Antonioni’s essaying of political and cultural change typically emerges through rather brief details of dialogue, character, or mise en scène. Some kind of lingering leftism is often faintly invoked, but it usually comes across as out-of-step with – or impotent in the face of – a resurgent capitalist Italy reaching prominence as an increasingly significant European economic and political power. The trajectory portrayed in the films is of a national culture, often portrayed both through characters’ occupations and ages but also the details of their physical environments, shifting from the left (associated with the war years and those immediately following thanks in part to the prominent Communist role within the anti-Fascist partisan resistance) to the right (Italy’s subsequent capitalist expansion under a series of strongly US-aligned conservative governments). This can be seen in the form of individuals’ own apparent transformation, or through the replacement of one previously prominent cultural type with a newer model.
In La notte, for example, the very bourgeois Giovanni (Marcello Mastroianni) is a writer with apparently leftist interests (he praises his dying friend Tommaso’s recent article on Adorno), who appears to lament lost idealism. His almost comical ennui and muted crisis results in considering a surprising offer of work by a rich industrialist whose lavish and decadent mansion party he and his wife Lidia (Jeanne Moreau) spend the second half of the film attending. In L’eclisse, the story of this political shift comes not just through a quip made by Vittoria’s stock market-obsessed mother at the Borsa during the crash – “It’s all the fault of the Communists” – but also in Vittoria’s choice of lovers. Guido Bonsaver points out that the prominent presence of Communist cultural journals on Riccardo’s desk in the film’s first scene suggests the home office of a leftist intellectual, while Vittoria’s subsequent drift into an affair with the unabashedly capitalist Piero (Alain Delon) “takes her to the other end of the political spectrum.”(20) Even without viewing Vittoria as reductive national symbol, the fact that her rejected lover, Riccardo, is middle-aged and rather pathetic in his lingering, unwanted advances, while the dashing stockbroker is strikingly youthful and handsome – although, it turns out, similarly impatient (even rather sexually predatory in the scene where they visit his parents’ apartment) – fits the notion of Antonioni portraying a progressive intellectual class as ageing and marginalized (Riccardo lives in the EUR), left behind by a resolutely urban and youthful capitalist culture.
L’eclisse far from passively embraces such a shift, contradicting familiar cultural sentimentalising of urban centre over periphery. Moving between both spaces, our protagonist also lives in the EUR and seems slightly more comfortable there. Her vocation as a translator and overall temperament place Vittoria ultimately closer to Riccardo’s left-intellectual milieu. Meanwhile neither she nor the film seem capable of understanding Piero’s job and world – the lure of the stock market (located at the heart of the ancient metropolis’ historic centre) that has her mother and so many others in its thrall. While we can certainly detect such incompatibility in snatches of dialogue and expression, this odd couple’s essential mismatch is largely played out through contrasting temporalities. As a creature of the new market economy, Piero never stops moving and seems always to know what he wants. As the observer of this strange new world – and the figure with which the camera largely aligns itself – Vittoria is his exact opposite.(21)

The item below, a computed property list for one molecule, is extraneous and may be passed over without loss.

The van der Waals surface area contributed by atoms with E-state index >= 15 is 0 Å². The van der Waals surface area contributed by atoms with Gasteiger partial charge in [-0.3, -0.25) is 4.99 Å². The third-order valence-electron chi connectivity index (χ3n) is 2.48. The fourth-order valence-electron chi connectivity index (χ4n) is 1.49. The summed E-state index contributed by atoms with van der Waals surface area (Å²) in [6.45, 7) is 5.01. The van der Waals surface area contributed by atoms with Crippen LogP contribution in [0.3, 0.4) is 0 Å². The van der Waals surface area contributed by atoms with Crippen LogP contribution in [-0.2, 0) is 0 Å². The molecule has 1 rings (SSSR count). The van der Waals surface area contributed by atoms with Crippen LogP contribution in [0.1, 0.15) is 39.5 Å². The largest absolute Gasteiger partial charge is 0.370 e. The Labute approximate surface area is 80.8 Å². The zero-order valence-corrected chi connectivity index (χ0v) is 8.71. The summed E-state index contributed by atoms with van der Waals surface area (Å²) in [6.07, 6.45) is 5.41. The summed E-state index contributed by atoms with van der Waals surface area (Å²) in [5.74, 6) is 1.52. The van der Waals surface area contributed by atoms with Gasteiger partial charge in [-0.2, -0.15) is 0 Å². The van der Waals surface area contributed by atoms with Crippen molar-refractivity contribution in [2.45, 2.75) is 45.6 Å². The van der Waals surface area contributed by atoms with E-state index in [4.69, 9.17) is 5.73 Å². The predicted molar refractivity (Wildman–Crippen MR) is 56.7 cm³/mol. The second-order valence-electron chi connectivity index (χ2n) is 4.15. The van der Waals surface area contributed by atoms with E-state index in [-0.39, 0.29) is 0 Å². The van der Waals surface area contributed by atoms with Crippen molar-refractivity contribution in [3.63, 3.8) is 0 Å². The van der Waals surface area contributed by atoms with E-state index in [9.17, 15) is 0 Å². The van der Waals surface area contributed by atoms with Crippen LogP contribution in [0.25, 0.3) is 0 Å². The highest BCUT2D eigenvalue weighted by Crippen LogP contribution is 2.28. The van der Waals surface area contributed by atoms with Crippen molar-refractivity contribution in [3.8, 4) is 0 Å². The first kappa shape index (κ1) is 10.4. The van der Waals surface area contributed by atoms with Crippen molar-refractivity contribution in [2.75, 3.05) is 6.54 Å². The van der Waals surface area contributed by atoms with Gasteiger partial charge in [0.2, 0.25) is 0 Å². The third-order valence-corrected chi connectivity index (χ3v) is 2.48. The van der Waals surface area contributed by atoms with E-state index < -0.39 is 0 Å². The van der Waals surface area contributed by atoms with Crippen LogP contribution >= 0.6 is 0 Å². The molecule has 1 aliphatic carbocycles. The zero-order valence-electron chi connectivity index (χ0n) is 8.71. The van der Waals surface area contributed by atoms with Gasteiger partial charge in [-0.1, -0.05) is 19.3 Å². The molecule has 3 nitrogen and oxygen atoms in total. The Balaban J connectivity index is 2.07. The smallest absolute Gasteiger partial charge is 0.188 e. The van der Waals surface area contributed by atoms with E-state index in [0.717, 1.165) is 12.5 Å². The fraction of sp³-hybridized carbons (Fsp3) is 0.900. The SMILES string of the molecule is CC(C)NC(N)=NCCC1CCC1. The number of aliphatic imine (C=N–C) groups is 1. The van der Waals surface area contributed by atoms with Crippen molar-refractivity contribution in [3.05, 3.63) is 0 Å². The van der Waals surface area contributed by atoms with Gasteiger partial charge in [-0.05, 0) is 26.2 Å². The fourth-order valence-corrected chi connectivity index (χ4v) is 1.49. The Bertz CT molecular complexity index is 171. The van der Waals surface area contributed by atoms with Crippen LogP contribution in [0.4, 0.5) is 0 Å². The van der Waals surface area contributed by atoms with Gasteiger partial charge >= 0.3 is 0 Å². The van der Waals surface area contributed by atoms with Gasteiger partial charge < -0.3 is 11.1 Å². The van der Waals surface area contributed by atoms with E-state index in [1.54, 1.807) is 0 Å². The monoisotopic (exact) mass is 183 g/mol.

The apogee of Antonioni’s heroines in this regard, Vittoria is an apparent beneficiary of Italy’s post-war economic boom (we glean that her family has poorer origins) and the expanded personal freedoms afforded a new middle class less tethered to the traditions of family and Church than was the case for women and men of the pre- and immediate post-war periods. But she doesn’t know how exactly to utilise this freedom, if not wishing to become a fully paid-up follower of what appears the default modern religion of market capitalism. Startlingly passive and tenuous in her wandering and gaze, the female protagonist at the heart of L’eclisse and the other early-’60s films is something of a gentrified, updated and gender-appropriated version of neorealism’s wandering male seers. No longer part of an agrarian, proletariat, or impoverished family fighting for external survival or broad based revolutionary change, the now seemingly well-educated and notionally single female protagonist exemplified by Vittoria comes across as much more modern than her forebears. She is thereby also, however, newly riddled with ambivalence, concurrently intrigued by and fundamentally dissatisfied with the modernity of which she is a direct product.
Facing a quandary that would become ever more widespread within most Western countries in subsequent decades, the newly ‘liberated’ subject passively moves through and observes her post-war world with no essential sense of direction, unable to conceive definitive or desirable action within it. This figure is at once gifted with genuine agency and choice, and shackled by debilitating doubt. She is also much more intimately felt than the often heavily archetypal, non-individuated characters of neorealism. Yet the realist-modernist fusion of Antonioni’s early-’60s films at the same time entirely fails to support the ontological inscribing of subjectivity and its gaze. Subjectivity is both more strongly sensed and portrayed as operating from a position of spiralling uncertainty, a crisis itself fuelled by an uncertainty as to what constitutes the objective world.